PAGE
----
The buffet dinner hummed with a festive air: plates of fragrant chicken; amiable chatter; little gifts of scented soap and candles, opened with unrestrained glee.
But then things turned quiet, and serious, when Rivka Rita Ittleman stepped forward to thank her guests — “my angels.” Circling the room, she named the 20 women, one by one, pausing to single out the contribution each had made to her postoperative recovery from breast cancer. Collectively, their long arm of help had driven her to medical appointments, prepared her meals and even cleaned up after her two goldendoodle dogs, Buddy 8, and Lady 4, in snow and ice.
Ittleman, 59, emerged from the blur of those grueling months wanting to acknowledge, in a special way, these women “who brought light to my life.” With a friend’s gracious offer to cook and host, she warmed to the idea of having a seudat hoda’ah , a meal of thanksgiving, traditional in Judaism following the survival of a serious illness or trauma.
Indeed, Toronto’s L’Chaim Cancer Support Group for Jewish Women, where Ittleman turned for the encouragement of a phone buddy after her diagnosis, is aware of others who have marked the end of their cancer treatment with a seudah.
“It’s something to look forward to, to hold on to,” said Elizabeth Erlich, 58, who co-founded L’Chaim in 1999 with Marci Tenenbaum, of the event. “You take every single act of kindness into the treatment room and never feel like you’re going in there alone. You really want to thank the people who did so much for you.”
Every seudah has its own personality, from in-home small gatherings to larger venues appropriate for a crowd. And the heartfelt gratitude that runs throughout is expressed in various ways: prayers, speeches, charitable donations made in honor of every guest.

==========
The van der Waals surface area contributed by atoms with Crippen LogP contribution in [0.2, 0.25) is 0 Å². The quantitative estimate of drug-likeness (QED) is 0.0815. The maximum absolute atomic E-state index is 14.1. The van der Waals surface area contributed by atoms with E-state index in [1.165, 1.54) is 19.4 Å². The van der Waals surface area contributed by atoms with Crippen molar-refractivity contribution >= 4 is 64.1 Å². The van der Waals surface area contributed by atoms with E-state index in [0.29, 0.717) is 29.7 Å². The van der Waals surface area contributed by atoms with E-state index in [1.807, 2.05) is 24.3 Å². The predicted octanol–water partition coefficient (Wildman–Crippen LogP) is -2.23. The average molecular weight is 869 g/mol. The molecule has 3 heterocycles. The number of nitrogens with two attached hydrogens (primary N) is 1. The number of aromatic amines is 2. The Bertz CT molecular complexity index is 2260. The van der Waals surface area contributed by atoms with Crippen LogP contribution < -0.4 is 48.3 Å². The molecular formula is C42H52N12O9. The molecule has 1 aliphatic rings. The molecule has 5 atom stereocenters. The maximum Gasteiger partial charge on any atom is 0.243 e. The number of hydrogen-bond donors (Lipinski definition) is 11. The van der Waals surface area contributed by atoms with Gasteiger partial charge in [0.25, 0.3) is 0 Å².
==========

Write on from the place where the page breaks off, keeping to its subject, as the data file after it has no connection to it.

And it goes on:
“We laughed, we cried. You could feel something in the room. It was uplifting, something I’ll never forget,” Ittleman recalled.
Delighted with that cold winter day’s turnout, which included her L’Chaim phone buddy, Ittleman took the opportunity to allude to the mitzvah of visiting the sick. But she also tapped into a playful side, tucking personalized notes into gifts of oversized pink polka dot coffee mugs and saucers.
Women who have drawn on the seudah tradition describe it as “meaningful,” said Erlich, echoing that sentiment from her own seudah, more than a decade ago.
She and her husband, Robert, chose a kosher restaurant to accommodate their 60 guests — family, friends and neighbors, all of whom rallied like first responders when the call went out that a mother with cancer and her four young children needed help.
People cooked and carpooled, took the kids skating and invited the family for Sabbath meals when Erlich was laid up by chemotherapy. There were times when the doorbell rang she would find plates of home-baked cookies from women she didn’t even know.
“Seeing someone through cancer treatment is a communal effort,” she said, “but each act of kindness gave me strength.”
That energy is a priceless benefit that flows from L’Chaim’s mission of dispensing help and information for the diverse but specific needs of Jewish women with cancer.
In addition to identifying local resources for cancer patients, L’Chaim broadens its scope with material of special interest to Jewish women. That includes “What Every Jewish Woman Should Know About Cancer,” a L’Chaim-produced DVD about genetic testing for certain cancer-causing genes more common in Jewish women.
Since its beginnings, 11 years ago, L’Chaim has welcomed women from all movements of Judaism to seek out its network of cancer-survivor volunteers, to take part in its educational programming, or to relax in its art therapy and music sessions for those more inclined to jazz and klezmer.
L’Chaim’s success has spawned a similar group in Edmonton, Alberta, and the Toronto section of the National Council of Jewish Women of Canada has now taken the organization under its wing.
L’Chaim can be reached at firstname.lastname@example.org or at 416-630-0203.
Dorothy Lipovenko is a writer living in Montreal.